Have I mentioned yet how horribly wrong I was about this series not being incredible? I can see how it would have been one of the better selling titles put out by Fantagraphics because it does seem to be accessible to a wide variety of people, but that doesn't make it any less good. This guy's a master of comedic imagery. Buddy getting punched is just hilarious, mostly due to the incredibly exaggerated reaction. And just how does Stinky get all the women, anyway? The ones that know him well hate him, but he has no problem picking up the random girl… oh wait, I have a few friends like that too. Highlights: In Search of the Enigmatic George Cecil Hamilton the Third (after George prints up a scathing review of Buddy's personality in his zine), The Old Flame (when Buddy sees Valerie again and goes to a dinner party without telling Lisa), and My Pad (Revisited). Nothing in the book beats My Pad (Revisited) for sheer mayhem and high-larity. Easily my favorite story of the book, and that's saying a lot because this one is my favorite of the bunch so far. Having the last story in the book be my favorite is probably a good sign too because it leads right into the next one, so things can only get better from here. There, have I rambled on about this book long enough yet? Can you get off my back so I can read the next one? Thank you. Have I mentioned yet that you should buy these? You could probably give a stack of these to somebody who doesn't even read comics as a birthday present or something and change their life around, at least a little bit.

Buddy Go Home!

Buddy moves back in with his parents with Lisa. Hilarity, as you can probably figure out, ensues. I'm running out of words of praise for these beauties. I think part of my problem before is that these are deceptively conventional. I only saw the obvious things when I read through this a few years ago, like the obnoxious 20 something complaining about everything in the world, instead of seeing just what they're saying and how they're saying it. Also in this volume: Buddy opens up his own business and spends a day babysitting his sister's kids. Look, I'm going to cut this one short. Anybody who's already read this far in the series isn't going to need any convincing to get Volume 4, and anybody who hates this series with a burning passion isn't going to read anything in this volume that changes their mind. It's the same old Hate, which is something that has rarely been equaled, as far as I know. Oh, I should mention that this volume is also in color, which brings a lot more than I thought it would to the book. I would have said that it didn't need it (hell, 99% of the stuff I read doesn't have it and I think it's the best stuff around), but it really added a whole new dimension. I might not even have noticed it was a big deal here but the last few (short) stories in the book are in black in white and it just seems so much shittier than the color stuff. Who knew that that thing on top of Stinky's head was yellow? And I don't know how Bagge could have even drawn that monster truck if it would have been in black and white. Maybe that's what'll convince people to start reading it with this book: it's in color and he moves back in with his parents, so it's kind of like a new beginning in two different ways. Are you buying it yet?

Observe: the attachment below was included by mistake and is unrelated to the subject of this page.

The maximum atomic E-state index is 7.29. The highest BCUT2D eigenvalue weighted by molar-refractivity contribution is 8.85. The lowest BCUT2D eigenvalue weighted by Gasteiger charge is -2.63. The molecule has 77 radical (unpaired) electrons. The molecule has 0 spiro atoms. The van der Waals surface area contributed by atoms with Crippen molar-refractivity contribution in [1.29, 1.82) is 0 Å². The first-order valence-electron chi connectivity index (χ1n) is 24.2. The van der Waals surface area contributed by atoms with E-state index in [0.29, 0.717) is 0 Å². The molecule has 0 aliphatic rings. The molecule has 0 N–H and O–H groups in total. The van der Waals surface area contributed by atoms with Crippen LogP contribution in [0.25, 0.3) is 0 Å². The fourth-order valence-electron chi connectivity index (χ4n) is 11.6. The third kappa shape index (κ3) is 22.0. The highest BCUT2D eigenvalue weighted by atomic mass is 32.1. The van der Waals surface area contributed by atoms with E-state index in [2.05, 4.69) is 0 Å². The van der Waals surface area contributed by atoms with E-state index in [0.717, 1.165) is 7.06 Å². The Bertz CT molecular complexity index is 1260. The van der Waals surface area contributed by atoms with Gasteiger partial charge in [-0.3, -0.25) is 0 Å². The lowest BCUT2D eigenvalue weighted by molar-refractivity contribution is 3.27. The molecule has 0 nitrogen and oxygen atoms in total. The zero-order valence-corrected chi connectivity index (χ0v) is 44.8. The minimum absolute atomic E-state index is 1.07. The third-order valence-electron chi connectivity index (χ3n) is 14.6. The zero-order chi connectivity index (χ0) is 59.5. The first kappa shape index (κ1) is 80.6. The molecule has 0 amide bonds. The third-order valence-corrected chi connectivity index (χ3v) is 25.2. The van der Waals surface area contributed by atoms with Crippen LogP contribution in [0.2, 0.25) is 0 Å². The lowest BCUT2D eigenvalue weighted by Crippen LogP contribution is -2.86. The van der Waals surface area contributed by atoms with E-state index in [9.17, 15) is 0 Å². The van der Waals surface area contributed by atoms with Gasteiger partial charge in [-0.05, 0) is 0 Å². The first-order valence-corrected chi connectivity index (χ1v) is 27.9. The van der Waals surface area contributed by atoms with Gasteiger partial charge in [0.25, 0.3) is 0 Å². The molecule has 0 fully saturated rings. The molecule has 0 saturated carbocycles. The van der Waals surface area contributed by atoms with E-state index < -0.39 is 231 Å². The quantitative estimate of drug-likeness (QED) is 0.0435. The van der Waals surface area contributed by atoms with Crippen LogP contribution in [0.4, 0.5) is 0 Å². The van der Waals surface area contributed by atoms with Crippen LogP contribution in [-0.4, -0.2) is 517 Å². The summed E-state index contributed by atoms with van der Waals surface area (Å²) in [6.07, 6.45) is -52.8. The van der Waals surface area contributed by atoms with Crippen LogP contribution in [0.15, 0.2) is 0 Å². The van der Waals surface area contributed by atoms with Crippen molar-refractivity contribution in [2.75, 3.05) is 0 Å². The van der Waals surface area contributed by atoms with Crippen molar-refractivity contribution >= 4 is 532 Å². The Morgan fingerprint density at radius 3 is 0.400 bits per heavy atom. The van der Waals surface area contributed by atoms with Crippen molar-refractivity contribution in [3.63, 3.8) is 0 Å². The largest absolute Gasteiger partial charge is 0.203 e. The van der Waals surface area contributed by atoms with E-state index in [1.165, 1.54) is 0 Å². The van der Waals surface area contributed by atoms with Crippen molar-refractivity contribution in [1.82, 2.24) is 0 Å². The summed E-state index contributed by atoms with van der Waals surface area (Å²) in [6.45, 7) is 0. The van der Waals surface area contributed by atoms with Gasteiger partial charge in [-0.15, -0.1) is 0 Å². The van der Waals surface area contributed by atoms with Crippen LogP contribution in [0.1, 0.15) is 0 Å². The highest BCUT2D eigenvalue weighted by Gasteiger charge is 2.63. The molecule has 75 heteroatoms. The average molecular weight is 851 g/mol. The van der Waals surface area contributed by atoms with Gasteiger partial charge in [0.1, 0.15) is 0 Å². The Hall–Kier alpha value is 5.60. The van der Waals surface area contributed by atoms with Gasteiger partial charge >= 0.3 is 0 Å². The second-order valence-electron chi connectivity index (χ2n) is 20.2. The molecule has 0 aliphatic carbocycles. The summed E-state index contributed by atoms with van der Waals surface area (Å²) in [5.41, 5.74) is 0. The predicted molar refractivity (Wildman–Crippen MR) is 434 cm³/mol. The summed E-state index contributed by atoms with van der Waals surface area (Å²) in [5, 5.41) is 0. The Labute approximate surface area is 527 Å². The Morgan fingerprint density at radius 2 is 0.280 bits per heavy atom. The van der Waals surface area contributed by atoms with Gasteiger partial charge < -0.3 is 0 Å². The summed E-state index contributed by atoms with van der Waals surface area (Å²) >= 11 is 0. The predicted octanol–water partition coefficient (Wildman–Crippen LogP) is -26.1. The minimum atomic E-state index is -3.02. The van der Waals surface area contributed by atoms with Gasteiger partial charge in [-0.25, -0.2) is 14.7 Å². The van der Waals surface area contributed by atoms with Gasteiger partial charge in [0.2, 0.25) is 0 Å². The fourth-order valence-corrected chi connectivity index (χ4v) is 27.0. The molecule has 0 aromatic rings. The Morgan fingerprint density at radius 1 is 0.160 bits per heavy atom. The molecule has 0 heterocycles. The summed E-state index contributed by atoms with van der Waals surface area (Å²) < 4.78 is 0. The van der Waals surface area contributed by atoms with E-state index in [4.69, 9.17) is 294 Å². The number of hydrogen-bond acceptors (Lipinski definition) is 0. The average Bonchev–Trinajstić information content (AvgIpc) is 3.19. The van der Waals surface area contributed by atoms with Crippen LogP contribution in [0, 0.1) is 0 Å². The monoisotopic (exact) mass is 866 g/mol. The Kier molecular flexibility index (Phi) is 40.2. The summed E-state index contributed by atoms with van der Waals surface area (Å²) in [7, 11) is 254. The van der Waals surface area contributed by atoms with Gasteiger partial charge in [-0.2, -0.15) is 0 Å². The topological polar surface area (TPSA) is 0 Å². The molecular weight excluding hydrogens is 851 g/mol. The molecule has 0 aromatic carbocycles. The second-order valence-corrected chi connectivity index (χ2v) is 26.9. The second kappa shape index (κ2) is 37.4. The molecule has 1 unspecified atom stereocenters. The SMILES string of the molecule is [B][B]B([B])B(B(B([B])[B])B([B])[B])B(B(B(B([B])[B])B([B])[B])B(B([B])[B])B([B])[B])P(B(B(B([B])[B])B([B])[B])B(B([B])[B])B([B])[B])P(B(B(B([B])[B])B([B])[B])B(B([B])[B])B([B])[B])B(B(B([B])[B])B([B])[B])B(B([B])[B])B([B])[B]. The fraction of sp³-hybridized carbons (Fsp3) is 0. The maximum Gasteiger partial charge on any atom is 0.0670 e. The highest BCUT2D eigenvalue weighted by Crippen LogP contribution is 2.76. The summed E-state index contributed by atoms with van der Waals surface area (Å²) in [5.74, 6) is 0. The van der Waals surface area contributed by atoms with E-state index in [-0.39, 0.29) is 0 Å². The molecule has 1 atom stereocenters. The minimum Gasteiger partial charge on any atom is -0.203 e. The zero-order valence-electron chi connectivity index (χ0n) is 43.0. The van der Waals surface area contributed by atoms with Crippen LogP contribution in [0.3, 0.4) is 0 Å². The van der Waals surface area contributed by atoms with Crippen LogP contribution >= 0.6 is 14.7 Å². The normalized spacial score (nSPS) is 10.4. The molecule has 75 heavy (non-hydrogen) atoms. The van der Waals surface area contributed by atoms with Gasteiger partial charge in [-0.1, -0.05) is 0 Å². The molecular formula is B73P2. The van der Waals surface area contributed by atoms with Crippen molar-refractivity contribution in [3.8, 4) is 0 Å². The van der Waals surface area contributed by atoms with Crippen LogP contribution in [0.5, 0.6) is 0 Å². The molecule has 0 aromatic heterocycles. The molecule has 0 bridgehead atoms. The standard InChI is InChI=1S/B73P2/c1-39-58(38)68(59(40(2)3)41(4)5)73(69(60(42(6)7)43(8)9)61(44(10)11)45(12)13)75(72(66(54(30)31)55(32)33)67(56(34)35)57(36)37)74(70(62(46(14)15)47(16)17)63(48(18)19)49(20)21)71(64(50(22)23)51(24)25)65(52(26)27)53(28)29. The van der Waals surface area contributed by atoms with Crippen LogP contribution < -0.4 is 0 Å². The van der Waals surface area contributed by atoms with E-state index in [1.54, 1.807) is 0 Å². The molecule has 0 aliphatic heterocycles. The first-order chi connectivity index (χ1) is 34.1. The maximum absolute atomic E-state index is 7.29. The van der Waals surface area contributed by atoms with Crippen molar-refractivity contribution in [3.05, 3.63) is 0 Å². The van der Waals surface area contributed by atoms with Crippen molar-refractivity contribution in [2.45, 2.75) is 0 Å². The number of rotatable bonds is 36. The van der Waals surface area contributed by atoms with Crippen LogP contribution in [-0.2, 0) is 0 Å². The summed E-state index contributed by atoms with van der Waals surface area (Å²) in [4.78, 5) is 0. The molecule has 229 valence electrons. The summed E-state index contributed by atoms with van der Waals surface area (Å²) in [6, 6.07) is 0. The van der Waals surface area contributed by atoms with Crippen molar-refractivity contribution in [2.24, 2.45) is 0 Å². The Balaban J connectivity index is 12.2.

Buddy's Got Three Moms!

Man, talk about action packed. Buddy's Dad, the fate of the Buddy/Lisa relationship, Bab's ex playing at least a minor role… It's almost like he knew the series was almost over, which I guess he did, what with him being the writer and all. This one is the best of the bunch, and I've been trying to tell you all that they're been getting progressively better each time. I'm almost tempted to go back and read the first one again and give it another chance, even though I just read it a week ago and I'm pretty secure in my opinion. This one is all color too, and it just seems to increase all the little details about a million times. I never really noticed the background before this.

I'm going to use a little quote here from The New York Press, and I hope they don't mind because they're obviously just much better critics than I am and are able to sum things up so much more neatly (to show how stupid I am, I wanted to use "succinctly" there but am too stupid to know how to spell it): "Smart and sardonic, but in no way exclusionary or too ironic for its own good". That was a big part of my problem back in the day, I think: I was looking for something that nobody else could get, and was way to busy to appreciate the things that were just good clean fun. It's a good thing I got over that too or I never would have read Preacher, but that's another story entirely. The back of pretty much all of these books say that they're the best underground comic of the 90's and, while there are a few people who would argue that (myself being one of them), it's certainly up there. I think that either Eightball or Love and Rockets could be ranked higher, but once you get up to levels like that it's really just a question of semantics, and as long as they're all great it really doesn't matter which one is slightly greater.